The denials could no longer blind us when Owens whined about the team not acknowledging his one-hundredth receiving touchdown, and claimed that the Eagles would have been in better shape had Brett Favre been taking the snaps over a wounded McNabb.

He fought physically, against former Eagle Hugh Douglas, and verbally with Rosenhaus as his mouthpiece. He staged a self-indulgent workout in his driveway for the media frenzy to feed upon, and feast they did.

After a season and a half of brilliance and turmoil, with nary an instance of middle ground, Andy Reid suspended Owens, and deactivated him for the remainder of the 2005 season. Four months later, “TO” was released, and promptly signed with the Dallas Cowboys, whose tendency to take in the league’s bad boys is etched in their image.

Success continued to elude the pompous, me-first superstar. Three years in Dallas, nary a playoff win in sight. Eventually, the Cowboys tired of Owens, and they cut him loose.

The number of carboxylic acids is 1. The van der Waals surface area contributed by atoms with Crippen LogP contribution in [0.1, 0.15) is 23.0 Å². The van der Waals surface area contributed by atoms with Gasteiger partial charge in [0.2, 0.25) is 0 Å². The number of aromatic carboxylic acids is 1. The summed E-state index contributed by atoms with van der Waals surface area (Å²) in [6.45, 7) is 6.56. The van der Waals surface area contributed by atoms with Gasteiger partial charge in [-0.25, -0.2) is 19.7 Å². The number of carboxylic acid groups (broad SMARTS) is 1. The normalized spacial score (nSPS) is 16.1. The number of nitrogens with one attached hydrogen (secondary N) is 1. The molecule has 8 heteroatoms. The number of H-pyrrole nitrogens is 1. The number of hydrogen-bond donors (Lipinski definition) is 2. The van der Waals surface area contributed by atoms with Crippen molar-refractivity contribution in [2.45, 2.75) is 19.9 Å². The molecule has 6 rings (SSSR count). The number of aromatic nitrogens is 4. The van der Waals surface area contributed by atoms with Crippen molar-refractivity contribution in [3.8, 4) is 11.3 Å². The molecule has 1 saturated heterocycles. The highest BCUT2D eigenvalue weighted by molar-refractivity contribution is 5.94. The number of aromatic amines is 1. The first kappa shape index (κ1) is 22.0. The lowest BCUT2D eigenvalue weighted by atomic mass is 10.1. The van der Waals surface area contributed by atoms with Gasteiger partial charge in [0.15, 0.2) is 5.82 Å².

2009 in Buffalo yielded nothing, as did 2010 in Cincinnati.

Terrell Owens, if you can believe it, has not won a playoff game in ten years (the two that Philadelphia won in the 2004 playoffs were with Owens inactive due to injury).

After missing all of 2011, and spending some time with the IFL’s Arlen Wranglers earlier this year, karma kicked Owens hard, when his multiple child-support situations came to light. The man once as revered as he was hated was now a pitiful deadbeat appearing on Dr. Phil, blathering on about his misfortune and irresponsibility.

The latest setback for the man who “loved him some him” was being cut by the Seattle Seahawks today during the first wave of summer releases. A poor performance against Kansas City, with critical drops, ended the 38-year-old’s brief tenure in Space City.